Trump’s Paycheck Protection Program and the future of Roosevelt Island farms

Trump’s Paycheck Protection Program and the future of Roosevelt Island farms

The future for Roosevelt Island farms grew rosier when Trump’s Paycheck Protection Program (PPP) came through for one. Editor’s note: Not a joke.

By David Stone

The Roosevelt Island Daily News

Researching our story on businesses that got PPP loans for Roosevelt Island, we stumbled upon something odd. Our friend, whose name shall remain nameless, got a nifty loan for his small business.

But the thing is, we never knew he had one.

The Paycheck Protection Program, administered by Trump, sent money to banks in support of loans they approved for small businesses.

Those businesses included churches and nonprofits, as we found out. The money supported two months of payrolls, keeping operations afloat.

My friend, according to the report, had only a single employee with a fairly handsome income.

About the future of Roosevelt Island farms…

My curiosity stoked, I looked a little farther into and found that my friend’s small business was… wait for it… a corn farm. Right here on Roosevelt Island.

The history of farming on Roosevelt Island is well documented. The Blackwells, after which the place was once named, were farmers. And was the custom, various prisons, poorhouses and mental institutions probably had gardens providing food.

rice field
Photo by DESPIERRES Cécile on Pexels.com

But the future was not so clear.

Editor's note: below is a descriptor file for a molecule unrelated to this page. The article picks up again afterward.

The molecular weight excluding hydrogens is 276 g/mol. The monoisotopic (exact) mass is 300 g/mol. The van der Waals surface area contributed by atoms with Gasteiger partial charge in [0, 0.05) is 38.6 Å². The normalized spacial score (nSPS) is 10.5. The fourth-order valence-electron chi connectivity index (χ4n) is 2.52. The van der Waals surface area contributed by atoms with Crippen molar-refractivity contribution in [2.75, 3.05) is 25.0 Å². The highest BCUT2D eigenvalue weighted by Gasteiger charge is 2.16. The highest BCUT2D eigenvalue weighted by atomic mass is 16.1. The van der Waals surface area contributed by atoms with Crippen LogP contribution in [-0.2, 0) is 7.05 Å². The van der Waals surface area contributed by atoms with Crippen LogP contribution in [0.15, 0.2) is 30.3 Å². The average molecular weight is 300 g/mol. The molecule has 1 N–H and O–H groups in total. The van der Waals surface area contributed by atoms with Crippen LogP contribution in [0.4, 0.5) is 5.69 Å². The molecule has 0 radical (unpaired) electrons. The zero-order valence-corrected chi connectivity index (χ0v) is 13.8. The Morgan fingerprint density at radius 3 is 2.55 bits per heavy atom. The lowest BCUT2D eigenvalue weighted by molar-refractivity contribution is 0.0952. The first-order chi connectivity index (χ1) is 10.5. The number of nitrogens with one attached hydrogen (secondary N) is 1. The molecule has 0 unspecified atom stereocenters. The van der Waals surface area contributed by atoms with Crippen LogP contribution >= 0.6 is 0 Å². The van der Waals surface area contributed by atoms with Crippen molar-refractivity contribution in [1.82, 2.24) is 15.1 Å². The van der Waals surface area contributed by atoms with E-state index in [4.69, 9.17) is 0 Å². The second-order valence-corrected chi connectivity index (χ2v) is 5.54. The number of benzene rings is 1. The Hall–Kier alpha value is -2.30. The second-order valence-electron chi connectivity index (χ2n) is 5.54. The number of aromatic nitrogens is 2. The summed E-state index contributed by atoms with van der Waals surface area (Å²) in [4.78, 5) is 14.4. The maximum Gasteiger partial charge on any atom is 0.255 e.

Sure, we have iDig2Learn, the Living Library and a lovely community garden, but corn?

So, I asked my friend about his corn farm, and he shot back a firm, “No.”

He did not know about any corn farm, but when I volunteered to help him go out and find it, he also said, “No.”

Unequivocally.

So, what’s going on here?

According to Reuters, the Trump administration “…failed to demonstrate sufficient ability in the program to prevent fraud and abuse.”

In just the first of two rounds of PPP loans, the Justice Department “…charged 57 defendants for attempting to steal more than $175 million from the Paycheck Protection Program (PPP).”

We don’t know how our friend made the loan list, five figures in cash coming from a Manhattan bank, but neither does he.

Sadly, for help, he turned to Congresswoman Carolyn Maloney. Sadly because Maloney’s constituent services are about as useful as a flat tire on a cold winter night. We knew that from deflating experience.

We don’t know what comes next, but if you spot a corn farm anywhere on Roosevelt Island, alert us immediately. We’ll hook it up with its rightful owner.

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